Black Millennials Not Keeping Up With Peers
While Millennials are coveted by marketers and consumer goods companies, young adults of color are not equally sharing in the benefits of Millennials' economic popularity.
The University of Chicago has found that Black millennials are facing worse financial burdens than their white and Asian contemporaries, and this is primarily driven by lower rates of employment among 18-34 year old Blacks.
The GenForward Survey dives into the day-to-day economic lives of Millennials, their economic dreams and fears, and their own thoughts about their future. What is particularly noteworthy, is that the bimonthly survey emphasizes how race and ethnicity influence how young adults or Millennials experience and think about the world.
Millennials now represent the largest generation of Americans, and they are by far the most racially and ethnically diverse generation in the country. However an economic opportunity gap exists between Millennials of color (especially African American and Latino/a Millennials). Black and Latino Millennials consistently report significantly greater economic vulnerability than whites and Asian Americans.
Findings of the study conclude:
• White and Asian American Millennials employed in full-time positions receive more benefits from their employer than African American and Latino/a Millennials.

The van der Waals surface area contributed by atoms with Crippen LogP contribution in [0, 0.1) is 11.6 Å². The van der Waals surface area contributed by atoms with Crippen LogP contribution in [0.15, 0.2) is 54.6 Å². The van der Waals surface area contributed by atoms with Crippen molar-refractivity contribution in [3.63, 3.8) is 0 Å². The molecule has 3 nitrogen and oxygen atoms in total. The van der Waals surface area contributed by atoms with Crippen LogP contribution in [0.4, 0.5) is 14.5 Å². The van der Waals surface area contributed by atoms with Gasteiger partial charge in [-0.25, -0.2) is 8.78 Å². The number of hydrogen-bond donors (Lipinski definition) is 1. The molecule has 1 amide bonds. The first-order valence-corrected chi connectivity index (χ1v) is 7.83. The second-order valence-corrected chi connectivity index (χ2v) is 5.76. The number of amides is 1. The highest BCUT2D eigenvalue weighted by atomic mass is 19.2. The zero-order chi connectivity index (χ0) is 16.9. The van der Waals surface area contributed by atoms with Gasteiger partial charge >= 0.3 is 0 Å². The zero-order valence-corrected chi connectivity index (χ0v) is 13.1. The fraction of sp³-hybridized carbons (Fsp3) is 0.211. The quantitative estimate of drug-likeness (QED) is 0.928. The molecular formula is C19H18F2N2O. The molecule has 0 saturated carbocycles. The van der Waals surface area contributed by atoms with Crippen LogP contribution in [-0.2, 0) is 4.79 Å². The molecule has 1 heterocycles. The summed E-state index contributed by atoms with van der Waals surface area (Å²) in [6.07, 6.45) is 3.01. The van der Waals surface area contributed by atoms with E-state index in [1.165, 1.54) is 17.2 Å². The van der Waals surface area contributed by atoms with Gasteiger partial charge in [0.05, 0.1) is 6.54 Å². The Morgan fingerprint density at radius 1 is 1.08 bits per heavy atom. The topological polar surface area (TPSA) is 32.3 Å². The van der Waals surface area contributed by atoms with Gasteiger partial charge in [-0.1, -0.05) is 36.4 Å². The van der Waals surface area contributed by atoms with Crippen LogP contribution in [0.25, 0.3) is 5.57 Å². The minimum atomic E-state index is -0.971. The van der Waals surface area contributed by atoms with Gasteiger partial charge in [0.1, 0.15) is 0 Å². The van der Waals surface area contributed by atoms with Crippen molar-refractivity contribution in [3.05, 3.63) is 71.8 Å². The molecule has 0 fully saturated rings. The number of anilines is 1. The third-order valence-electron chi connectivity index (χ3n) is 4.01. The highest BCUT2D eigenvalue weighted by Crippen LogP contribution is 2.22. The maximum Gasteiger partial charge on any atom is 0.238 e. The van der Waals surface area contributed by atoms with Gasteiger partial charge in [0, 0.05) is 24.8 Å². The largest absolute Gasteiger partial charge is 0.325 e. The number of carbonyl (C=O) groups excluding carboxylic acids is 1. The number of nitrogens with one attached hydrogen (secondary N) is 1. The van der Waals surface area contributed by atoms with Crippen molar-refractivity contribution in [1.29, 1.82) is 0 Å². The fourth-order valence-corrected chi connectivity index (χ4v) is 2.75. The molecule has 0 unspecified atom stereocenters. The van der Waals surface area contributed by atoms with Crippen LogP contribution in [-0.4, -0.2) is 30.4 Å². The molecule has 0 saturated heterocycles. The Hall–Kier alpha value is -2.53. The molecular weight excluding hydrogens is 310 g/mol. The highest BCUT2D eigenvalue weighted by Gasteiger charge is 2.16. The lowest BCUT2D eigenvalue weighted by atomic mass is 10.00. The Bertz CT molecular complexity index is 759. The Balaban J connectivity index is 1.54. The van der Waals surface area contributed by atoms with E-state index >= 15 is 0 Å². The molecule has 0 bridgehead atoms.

• African American and Latino/a Millennials indicate that they would have the most difficulty paying an unexpected bill and report greater insecurity about their employment prospects.
• African American and Latino/a young adults are far less likely than whites and Asian Americans to have basic but fundamental tools for managing one’s finances like bank accounts and credit cards.
• Millennials of color, especially African American young adults, report using alternative banking establishments that are more costly, like check-cashing services, than white Millennials.
• White and Asian American young adults tend to have more money in savings than credit card debt.
• A plurality of Millennials have no retirement savings and most lack confidence in the future of Social Security. At the same time, many say that they plan to rely on Social Security for their retirement.
• Many Millennials are ambivalent about the American economy—for example, 68% of all Millennials say it is not common for someone who starts poor to become rich through hard work. Yet, a large majority of all Millennials (77%) also say they are optimistic about their own personal future.
• White Millennials are less likely than African American, Asian American and Latino/a Millennials to believe that they themselves will do better than their parents.</i>
While African Americans and Latino Millennials experience more, and sometimes much more, economic uncertainty and hardship than young whites and often Asian Americans- the stoic optimism about Black and Latino Millennials’ economic future (morsoe than young whites) offers a faint glimmer of hope. Will this optimism manifest itself to empower young Blacks to break free from the persistent and structural economic vulnerability gap between themselves and young whites and Asian Americans, or will the uneasiness felt about their own futures cause young whites to act in ways to reassert their own economic dominance? The hope is that the consistent improvement of ethnic understanding shown between young racial groups can continue to bridge cultural divides as young Americans begin to make their mark on our economy, society and political arenas.
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